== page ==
In a recent case, the District Court of Appeal of the State of Florida Second District issued an opinion in an appeal involving the City of Tampa’s (the City) motion to dismiss a citizen’s action against the city for negligence and loss of consortium. The suit resulted from an incident where the citizen was struck by a vehicle while cycling on a bike lane in Tampa. The cyclist was struck between the traffic lanes of West Cleveland Street in Tampa.
The trial court found in favor of the plaintiff, the citizen, in issuing the nonfinal order denying the City’s motion to dismiss the action. After the plaintiff filed a second amended complaint, the City moved to dismiss, arguing that the plaintiff failed to state a cause of action in that the plaintiffs challenged the design of the bike lane, which would be a planning-level decision for which the City is immune from suit. The trial court held a hearing on the motion and ultimately denied it, determining that the second amended complaint contained adequate allegations to state a cause of action. The City then appealed. On appeal, the City argued that the trial court erred in denying the motion because the plaintiff failed to sufficiently allege that the City had a duty to warn of a specific danger to cyclists and that therefore it is sovereignly immune from suit.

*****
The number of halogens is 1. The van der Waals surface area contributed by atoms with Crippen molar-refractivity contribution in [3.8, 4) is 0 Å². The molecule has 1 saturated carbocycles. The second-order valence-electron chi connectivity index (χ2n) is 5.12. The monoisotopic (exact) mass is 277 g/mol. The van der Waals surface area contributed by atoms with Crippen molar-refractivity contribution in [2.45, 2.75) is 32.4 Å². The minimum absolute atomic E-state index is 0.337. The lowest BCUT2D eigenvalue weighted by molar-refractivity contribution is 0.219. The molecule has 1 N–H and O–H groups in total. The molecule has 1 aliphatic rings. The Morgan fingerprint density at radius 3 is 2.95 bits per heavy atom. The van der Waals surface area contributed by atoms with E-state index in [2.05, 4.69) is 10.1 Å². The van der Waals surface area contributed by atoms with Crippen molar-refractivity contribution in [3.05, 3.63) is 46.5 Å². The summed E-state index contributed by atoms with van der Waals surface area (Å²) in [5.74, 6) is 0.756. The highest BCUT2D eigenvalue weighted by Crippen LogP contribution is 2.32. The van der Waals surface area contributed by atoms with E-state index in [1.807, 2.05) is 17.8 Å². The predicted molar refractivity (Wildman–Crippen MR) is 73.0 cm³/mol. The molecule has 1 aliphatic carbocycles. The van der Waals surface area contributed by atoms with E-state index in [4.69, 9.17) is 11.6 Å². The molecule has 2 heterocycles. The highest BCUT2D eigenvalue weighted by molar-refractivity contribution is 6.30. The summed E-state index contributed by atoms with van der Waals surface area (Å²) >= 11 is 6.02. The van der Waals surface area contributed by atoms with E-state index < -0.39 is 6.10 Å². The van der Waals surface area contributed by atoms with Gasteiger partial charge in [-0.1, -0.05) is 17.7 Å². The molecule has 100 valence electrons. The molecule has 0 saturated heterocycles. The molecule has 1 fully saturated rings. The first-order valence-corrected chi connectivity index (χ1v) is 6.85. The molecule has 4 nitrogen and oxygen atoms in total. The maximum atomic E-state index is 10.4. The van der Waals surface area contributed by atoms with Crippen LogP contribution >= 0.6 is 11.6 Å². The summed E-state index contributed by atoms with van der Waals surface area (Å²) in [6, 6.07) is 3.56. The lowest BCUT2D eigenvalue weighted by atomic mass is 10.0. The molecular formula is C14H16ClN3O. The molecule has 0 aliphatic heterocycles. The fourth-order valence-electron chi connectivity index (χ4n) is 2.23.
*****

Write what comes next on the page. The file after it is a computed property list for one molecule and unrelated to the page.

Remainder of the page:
The appellate decision stated that Sovereign immunity is an affirmative defense that is not properly asserted in a motion to dismiss unless “the complaint itself conclusively establishes its applicability.” Further, the opinion stated Liability cannot be imposed when the government exercises its discretionary, planning-level function; however, operational-level decisions are not so immune. To that point, the appellate court stated that, while the City’s actual design and construction of the bike lane may have been a planning-level decision immune from liability if the execution of that planning-level decision created a dangerous condition, the City’s failure to warn users of the bike lane about that dangerous condition would be an operational function that is not immune from liability. Subsequently, the appellate court held that the plaintiff’s second amended complaint was sufficient to open the courthouse door at the motion to dismiss stage because the facts pleaded did not conclusively establish that the claims were barred as a matter of law, ruling against the defendants and affirming the trial court decision.
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